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Procter & Gamble Urges Shareholders to Reject Mini-Tender Offer

By Rich Duprey – Jul 20, 2020 at 12:52PM

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Investors would be selling at a big discount if they took the offer.

Shares of The Procter & Gamble Company (PG -0.55%) are barely break-even for the year, but that's no reason investors should accept a lower price for them. That's why the consumer products giant is urging shareholders to reject an unsolicited mini-tender offer by Mason Bell, which is looking to acquire 10,000 shares of the stock at a discount.

Procter & Gamble says the investor is offering to buy its stock for $106 per share, more than 12% below the $120 per share its stock was selling at on July 2, the last trading day prior to when the offer was made. Shares closed out last week at over $125 a share, 18% above the buyer's offer.

Man handing over hundreds of dollars

Image source: Getty Images.

Risky business

Why would someone sell at a lower price? Mini-tender offers try to catch novice investors off guard. Many have likely heard of tender offers, such as when one company wants to acquire the other and tenders an offer to buy the stock, though it's usually at a premium. Mini-tender offers are different, and while they're not illegal, even the SEC says to be wary of them.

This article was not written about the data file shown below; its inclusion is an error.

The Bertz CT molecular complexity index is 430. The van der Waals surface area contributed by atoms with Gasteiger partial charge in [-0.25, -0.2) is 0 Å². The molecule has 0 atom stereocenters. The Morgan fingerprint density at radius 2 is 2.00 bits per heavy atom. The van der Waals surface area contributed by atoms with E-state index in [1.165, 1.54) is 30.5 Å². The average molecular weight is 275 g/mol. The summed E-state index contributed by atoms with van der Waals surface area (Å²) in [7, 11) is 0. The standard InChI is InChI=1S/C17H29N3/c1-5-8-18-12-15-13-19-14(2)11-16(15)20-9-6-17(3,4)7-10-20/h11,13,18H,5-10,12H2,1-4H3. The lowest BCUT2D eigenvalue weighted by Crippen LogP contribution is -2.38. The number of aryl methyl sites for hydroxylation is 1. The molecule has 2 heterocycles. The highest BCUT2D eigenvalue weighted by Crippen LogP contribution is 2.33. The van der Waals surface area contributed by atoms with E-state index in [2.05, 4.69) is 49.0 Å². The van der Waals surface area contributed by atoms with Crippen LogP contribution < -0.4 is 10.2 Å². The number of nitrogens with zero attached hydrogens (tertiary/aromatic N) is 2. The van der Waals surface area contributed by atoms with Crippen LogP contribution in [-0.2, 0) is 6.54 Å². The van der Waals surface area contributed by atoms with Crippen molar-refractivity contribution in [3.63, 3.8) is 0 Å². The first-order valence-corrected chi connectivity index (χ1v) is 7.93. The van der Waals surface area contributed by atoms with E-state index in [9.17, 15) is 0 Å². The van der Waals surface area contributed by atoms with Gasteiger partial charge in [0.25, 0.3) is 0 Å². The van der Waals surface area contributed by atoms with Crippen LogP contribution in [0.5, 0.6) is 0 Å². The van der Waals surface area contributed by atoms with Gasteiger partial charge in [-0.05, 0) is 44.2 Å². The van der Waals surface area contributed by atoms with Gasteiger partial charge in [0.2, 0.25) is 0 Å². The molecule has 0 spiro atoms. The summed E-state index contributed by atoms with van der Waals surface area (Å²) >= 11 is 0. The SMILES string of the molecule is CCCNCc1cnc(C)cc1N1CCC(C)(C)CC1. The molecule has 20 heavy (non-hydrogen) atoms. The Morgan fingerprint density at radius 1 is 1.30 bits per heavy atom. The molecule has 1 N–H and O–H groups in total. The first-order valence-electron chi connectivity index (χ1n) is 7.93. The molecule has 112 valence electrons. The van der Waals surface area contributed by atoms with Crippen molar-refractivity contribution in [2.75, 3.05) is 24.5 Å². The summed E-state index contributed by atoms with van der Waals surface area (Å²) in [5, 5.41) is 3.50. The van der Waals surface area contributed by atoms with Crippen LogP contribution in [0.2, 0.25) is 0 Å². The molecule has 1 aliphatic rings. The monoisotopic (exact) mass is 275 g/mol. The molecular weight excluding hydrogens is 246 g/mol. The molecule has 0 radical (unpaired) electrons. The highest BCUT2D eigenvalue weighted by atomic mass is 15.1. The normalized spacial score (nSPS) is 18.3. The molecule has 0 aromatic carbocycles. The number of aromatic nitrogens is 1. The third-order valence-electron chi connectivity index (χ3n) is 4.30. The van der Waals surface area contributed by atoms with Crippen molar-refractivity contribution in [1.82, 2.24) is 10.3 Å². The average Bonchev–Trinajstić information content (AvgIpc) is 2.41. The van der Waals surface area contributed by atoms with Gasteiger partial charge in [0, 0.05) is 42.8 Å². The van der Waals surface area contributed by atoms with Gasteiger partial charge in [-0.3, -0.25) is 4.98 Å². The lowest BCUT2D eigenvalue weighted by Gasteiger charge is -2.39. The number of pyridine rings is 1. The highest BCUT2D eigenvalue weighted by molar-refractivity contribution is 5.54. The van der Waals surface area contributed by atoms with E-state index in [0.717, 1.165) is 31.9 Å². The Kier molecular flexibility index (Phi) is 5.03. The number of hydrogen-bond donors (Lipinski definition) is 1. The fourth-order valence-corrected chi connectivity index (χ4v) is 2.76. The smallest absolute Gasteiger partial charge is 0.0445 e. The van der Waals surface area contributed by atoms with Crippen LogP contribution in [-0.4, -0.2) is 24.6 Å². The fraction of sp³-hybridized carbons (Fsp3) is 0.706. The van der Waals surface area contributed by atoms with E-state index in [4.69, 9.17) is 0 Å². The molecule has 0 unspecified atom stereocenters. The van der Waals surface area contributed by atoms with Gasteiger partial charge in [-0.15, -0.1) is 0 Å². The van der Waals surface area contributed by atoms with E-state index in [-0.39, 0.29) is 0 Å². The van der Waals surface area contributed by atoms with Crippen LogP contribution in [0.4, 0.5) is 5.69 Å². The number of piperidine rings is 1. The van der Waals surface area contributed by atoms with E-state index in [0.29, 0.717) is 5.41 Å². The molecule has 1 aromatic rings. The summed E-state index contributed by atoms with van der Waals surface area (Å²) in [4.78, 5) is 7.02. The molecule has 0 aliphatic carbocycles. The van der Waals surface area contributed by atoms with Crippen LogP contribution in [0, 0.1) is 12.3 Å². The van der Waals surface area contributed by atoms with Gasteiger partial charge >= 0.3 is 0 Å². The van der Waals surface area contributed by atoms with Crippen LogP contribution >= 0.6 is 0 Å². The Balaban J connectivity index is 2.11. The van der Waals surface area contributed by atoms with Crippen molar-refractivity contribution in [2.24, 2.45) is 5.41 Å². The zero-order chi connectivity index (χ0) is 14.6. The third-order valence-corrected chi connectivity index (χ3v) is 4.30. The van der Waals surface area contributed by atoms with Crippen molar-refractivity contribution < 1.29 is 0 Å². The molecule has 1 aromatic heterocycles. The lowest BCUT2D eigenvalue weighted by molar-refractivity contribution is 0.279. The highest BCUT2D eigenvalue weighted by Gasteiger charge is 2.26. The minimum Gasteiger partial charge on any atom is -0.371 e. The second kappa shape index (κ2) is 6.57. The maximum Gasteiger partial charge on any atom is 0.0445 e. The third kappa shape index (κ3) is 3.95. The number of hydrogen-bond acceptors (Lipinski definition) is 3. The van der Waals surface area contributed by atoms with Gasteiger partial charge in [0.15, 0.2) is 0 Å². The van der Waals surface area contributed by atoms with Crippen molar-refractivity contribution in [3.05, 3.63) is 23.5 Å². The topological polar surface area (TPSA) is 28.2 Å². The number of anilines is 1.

In a mini-tender offer, the buyer is looking looking to acquire less than 5% of a company, which means the offers are largely unregulated. So long as Mason Bell doesn't lie, protections investors have with regular tender offers do not exist with mini-tenders. For example, investors with traditional tender offers can change their mind about selling, but with a mini-tender there is no do-over.

Mason Bell's goal of 10,000 shares is significantly short of that 5% mark; P&G has 2.5 billion shares outstanding.

Mason Bell is likely just trying to make a quick buck, and both new and seasoned investors would do well to follow Procter & Gamble's suggestion and ignore the offer.

Rich Duprey has no position in any of the stocks mentioned. The Motley Fool has no position in any of the stocks mentioned. The Motley Fool has a disclosure policy.

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